Almost the entirety of January was spent translating. At the request of a student's father, Hanna accepted the job, and before I looked at any of it, I said, "That's great. We'll work a couple days and get paid some major cash." Shortly into the work, though, we realized we'd have to throw more than a couple days into the project. From the beginning of the month up till a couple days ago, we ended up working seventeen hours a day, translating anywhere from four hours to twelve hours a day in addition to writing lesson plans and teaching thirteen classes a week. At the beginning, I tried to take notes on what I was learning about Chinese grammar along the way, but just finishing the beast of a project became the main focus.
Several things I noticed along the way:
1. I still don't understand the use of commas in Chinese. They seemed to be used more like periods, periods seemed to be used more like paragraph markers, and I don't know how paragraph breaks work. The punctuation got translated right along with the words.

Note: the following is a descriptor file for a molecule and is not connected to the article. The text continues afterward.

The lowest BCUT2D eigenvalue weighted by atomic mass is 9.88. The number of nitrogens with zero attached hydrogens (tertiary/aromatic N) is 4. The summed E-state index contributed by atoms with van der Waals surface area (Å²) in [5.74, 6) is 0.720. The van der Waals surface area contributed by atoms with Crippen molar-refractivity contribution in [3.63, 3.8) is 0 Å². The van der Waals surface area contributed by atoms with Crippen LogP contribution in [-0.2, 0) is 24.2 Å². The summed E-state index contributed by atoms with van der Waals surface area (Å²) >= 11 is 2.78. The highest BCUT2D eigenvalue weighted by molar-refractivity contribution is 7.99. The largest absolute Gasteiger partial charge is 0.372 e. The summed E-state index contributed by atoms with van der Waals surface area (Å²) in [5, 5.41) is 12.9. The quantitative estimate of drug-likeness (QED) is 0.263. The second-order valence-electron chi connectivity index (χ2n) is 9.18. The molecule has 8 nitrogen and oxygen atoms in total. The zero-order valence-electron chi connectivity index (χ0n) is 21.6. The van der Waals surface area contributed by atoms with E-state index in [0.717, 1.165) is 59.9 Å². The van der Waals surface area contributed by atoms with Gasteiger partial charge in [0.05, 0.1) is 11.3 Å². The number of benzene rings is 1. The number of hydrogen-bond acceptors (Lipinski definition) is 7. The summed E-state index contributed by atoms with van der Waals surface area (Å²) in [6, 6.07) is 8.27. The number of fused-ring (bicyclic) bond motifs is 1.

2. Google ain't too bad, but even it has times when it is like, Fuck, dude, I don't know.
3. I surprised myself at how much I knew. Er, sometimes. More often I didn't know much. Or anything.
4. When translating technical documents, I relied more on what I knew of physics and chemistry than on what I knew of Chinese.
5. I never want to use the words implement, quality control, scope, or pipe again.
6. Hanna accused me many times of caring too much about the project.
7. Once I viewed the translations as counting toward my writing, though very reluctantly at first, I stopped being pissed off that my time for writing was being eaten up.